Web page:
Can You Learn to “Free Your Mind” in Math Class?

“Intelligence plus character—that is the goal of true education.” These words are just as relevant today as they were when Martin Luther King Jr. penned them in 1947. The students in Milton Bryant’s math classroom pursue that goal every day as they learn to think deeply, challenge themselves intellectually—and question everything. 

Imagine growing up in one of the most historic communities in our country—a neighborhood full of museums, tranquil river trails, and picturesque parks. Some of the most powerful people in our nation can be seen jogging or playing baseball nearby. Now imagine having your potential written off because your address is on the east side of the same river trail, where opportunities are limited and expectations about your capabilities are lowered. When you go to school, you’re taught what to do—not how to think.

Opposing groups present to the class, while Mr. Bryant asks questions to help them refine their thinking.

Those class dynamics are the reality for many of my students. Their innate talents go unrecognized by people from more privileged neighborhoods, some who have the audacity to ask: “Can any good come from Anacostia?

I teach in my community to destroy that false narrative. We believe the good is already in Anacostia. My class is a joyful place that requires students to be inquisitive, thoughtful, and creative. Just like students on the west side, my students practice synthesizing information, evaluating evidence, and making judgments—skills that will help them make better decisions in school and in the community.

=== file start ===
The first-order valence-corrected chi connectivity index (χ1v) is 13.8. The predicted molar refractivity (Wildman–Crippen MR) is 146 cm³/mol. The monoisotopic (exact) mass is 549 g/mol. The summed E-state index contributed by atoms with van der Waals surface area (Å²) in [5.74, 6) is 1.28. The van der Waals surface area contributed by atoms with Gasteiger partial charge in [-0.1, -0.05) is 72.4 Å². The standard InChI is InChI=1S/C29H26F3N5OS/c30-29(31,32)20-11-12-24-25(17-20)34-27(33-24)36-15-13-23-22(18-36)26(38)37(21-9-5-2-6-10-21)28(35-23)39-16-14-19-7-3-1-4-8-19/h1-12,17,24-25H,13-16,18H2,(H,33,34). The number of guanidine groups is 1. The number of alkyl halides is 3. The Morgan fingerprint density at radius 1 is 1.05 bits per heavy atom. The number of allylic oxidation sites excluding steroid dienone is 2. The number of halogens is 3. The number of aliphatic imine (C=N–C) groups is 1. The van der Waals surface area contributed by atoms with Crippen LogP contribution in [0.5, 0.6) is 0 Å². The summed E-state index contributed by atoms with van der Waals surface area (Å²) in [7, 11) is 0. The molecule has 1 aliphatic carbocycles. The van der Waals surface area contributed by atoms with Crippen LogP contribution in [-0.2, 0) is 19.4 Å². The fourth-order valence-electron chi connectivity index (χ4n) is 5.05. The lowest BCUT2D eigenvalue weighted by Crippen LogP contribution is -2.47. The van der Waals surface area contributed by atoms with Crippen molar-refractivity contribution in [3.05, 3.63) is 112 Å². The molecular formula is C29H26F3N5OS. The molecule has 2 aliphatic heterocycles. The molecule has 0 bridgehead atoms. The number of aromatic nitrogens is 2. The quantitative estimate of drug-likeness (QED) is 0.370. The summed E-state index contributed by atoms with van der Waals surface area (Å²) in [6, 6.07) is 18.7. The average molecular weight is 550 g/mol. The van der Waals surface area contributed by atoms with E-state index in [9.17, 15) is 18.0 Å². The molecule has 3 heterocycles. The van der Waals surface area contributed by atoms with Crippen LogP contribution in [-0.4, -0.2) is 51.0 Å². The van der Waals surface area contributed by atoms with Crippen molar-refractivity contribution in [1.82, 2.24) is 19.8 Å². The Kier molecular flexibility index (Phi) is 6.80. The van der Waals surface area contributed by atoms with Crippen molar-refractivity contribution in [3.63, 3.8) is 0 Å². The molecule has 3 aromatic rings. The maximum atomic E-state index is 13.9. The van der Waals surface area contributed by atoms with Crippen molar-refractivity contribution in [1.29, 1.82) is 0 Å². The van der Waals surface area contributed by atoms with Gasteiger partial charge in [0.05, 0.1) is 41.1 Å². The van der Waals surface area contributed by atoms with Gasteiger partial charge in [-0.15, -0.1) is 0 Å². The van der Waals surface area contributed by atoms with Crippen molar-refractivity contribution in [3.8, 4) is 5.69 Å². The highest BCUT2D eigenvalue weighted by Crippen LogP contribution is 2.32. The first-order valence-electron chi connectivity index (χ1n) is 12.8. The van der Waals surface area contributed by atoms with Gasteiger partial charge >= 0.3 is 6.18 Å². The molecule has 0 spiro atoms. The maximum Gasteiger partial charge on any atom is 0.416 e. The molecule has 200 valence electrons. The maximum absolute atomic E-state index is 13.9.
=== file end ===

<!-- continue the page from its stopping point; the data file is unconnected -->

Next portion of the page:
Classroom posters encourage students to think about their lives beyond school.

Rigorous academics—and the freedom for educators to make lessons relevant to their students—should be the same in any neighborhood. When we teach some students what to do—instead of how to think—we keep them enslaved within their own minds, as opposed to becoming liberators of their community.

Tahnya, who came to my class with no confidence in math, puts it best: “It’s about applying your thoughts and really thinking about what you are being asked.”​

Two students work together on a math problem.

When students are thinkers, they are no longer doing well to please me or their parents but to show everyone that children from this community are just as capable as students from more affluent neighborhoods. Not only will they excel as individuals, but they motivate and push the next group of students to excel—and shift this notion of what kids from the east side of the river can do.

Read more about Milton's classroom in his essay, “Free Your Mind: How Students Challenge the Narrative by Challenging Themselves.”

Imali Ariyarathne, seventh-grade teacher at Langston Hughes Academy, stands in front of her students while introducing them to the captivating world of science

Imali Ariyarathne, seventh-grade teacher at Langston Hughes Academy, introduces her students to the captivating world of science.

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